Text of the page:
The Only Known Cancerless Animal
Posted on October 28, 2009 Comments (9)
Unlike any other mammal, naked mole rate communities consist of queens and workers more reminiscent of bees than rodents. Naked mole rats can live up to 30 years, which is exceptionally long for a small rodent. Despite large numbers of naked mole-rats under observation, there has never been a single recorded case of a mole rat contracting cancer, says Gorbunova. Adding to their mystery is the fact that mole rats appear to age very little until the very end of their lives.
The mole rat’s cells express p16, a gene that makes the cells “claustrophobic,” stopping the cells’ proliferation when too many of them crowd together, cutting off runaway growth before it can start. The effect of p16 is so pronounced that when researchers mutated the cells to induce a tumor, the cells’ growth barely changed, whereas regular mouse cells became fully cancerous.
“It’s very early to speculate about the implications, but if the effect of p16 can be simulated in humans we might have a way to halt cancer before it starts.” says Vera Gorbunova, associate professor of biology at the University of Rochester and lead investigator on the discovery.
In 2006, Gorbunova discovered that telomerase—an enzyme that can lengthen the lives of cells, but can also increase the rate of cancer—is highly active in small rodents, but not in large ones.
Until Gorbunova and Seluanov’s research, the prevailing wisdom had assumed that an animal that lived as long as we humans do needed to suppress telomerase activity to guard against cancer. Telomerase helps cells reproduce, and cancer is essentially runaway cellular reproduction, so an animal living for 70 years has a lot of chances for its cells to mutate into cancer, says Gorbunova. A mouse’s life expectancy is shortened by other factors in nature, such as predation, so it was thought the mouse could afford the slim cancer risk to benefit from telomerase’s ability to speed healing.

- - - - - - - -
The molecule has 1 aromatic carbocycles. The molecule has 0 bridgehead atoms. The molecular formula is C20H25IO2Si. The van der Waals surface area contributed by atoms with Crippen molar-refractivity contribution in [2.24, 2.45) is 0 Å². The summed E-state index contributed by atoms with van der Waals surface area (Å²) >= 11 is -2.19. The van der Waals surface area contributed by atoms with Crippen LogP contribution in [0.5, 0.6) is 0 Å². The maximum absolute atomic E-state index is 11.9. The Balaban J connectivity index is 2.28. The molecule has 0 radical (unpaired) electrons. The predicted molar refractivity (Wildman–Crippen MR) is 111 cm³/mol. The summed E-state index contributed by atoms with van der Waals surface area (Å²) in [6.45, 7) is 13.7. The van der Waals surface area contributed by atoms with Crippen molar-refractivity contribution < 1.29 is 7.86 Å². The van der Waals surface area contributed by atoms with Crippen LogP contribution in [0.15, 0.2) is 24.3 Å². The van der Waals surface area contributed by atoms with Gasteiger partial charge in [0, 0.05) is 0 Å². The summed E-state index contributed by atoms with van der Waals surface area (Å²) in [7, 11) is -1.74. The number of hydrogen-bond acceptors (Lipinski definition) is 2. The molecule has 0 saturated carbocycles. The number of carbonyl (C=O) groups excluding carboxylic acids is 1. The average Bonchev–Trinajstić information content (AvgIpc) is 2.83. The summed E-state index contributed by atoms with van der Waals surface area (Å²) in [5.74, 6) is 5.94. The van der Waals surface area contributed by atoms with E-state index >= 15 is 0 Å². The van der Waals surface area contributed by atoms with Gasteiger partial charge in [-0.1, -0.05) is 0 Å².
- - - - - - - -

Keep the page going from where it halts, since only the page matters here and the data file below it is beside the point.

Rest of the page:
While the findings were a surprise, they revealed another question: What about small animals like the common grey squirrel that live for 24 years or more? With telomerase fully active over such a long period, why isn’t cancer rampant in these creatures?
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Gorbunova sought to answer that question, and in 2008 confirmed that small-bodied rodents with long lifespans had evolved a previously unknown anti-cancer mechanism that appears to be different from any anticancer mechanisms employed by humans or other large mammals.
At the time she was not able to identify just what the mechanism might be, saying: “We haven’t come across this anticancer mechanism before because it doesn’t exist in the two species most often used for cancer research: mice and humans. Mice are short-lived and humans are large-bodied. But this mechanism appears to exist only in small, long-lived animals.”
When Gorbunova and her team began specifically investigating mole rat cells, they were surprised at how difficult it was to grow the cells in the lab for study. The cells simply refused to replicate once a certain number of them occupied a space. Other cells, such as human cells, also cease replication when their populations become too dense, but the mole rat cells were reaching their limit much earlier than other animals’ cells.
“Since cancer is basically runaway cell replication, we realized that whatever was doing this was probably the same thing that prevented cancer from ever getting started in the mole rats,” says Gorbunova.
Like many animals, including humans, the mole rats have a gene called p27 that prevents cellular overcrowding, but the mole rats use another, earlier defense in gene p16. Cancer cells tend to find ways around p27, but mole rats have a double barrier that a cell must overcome before it can grow uncontrollably.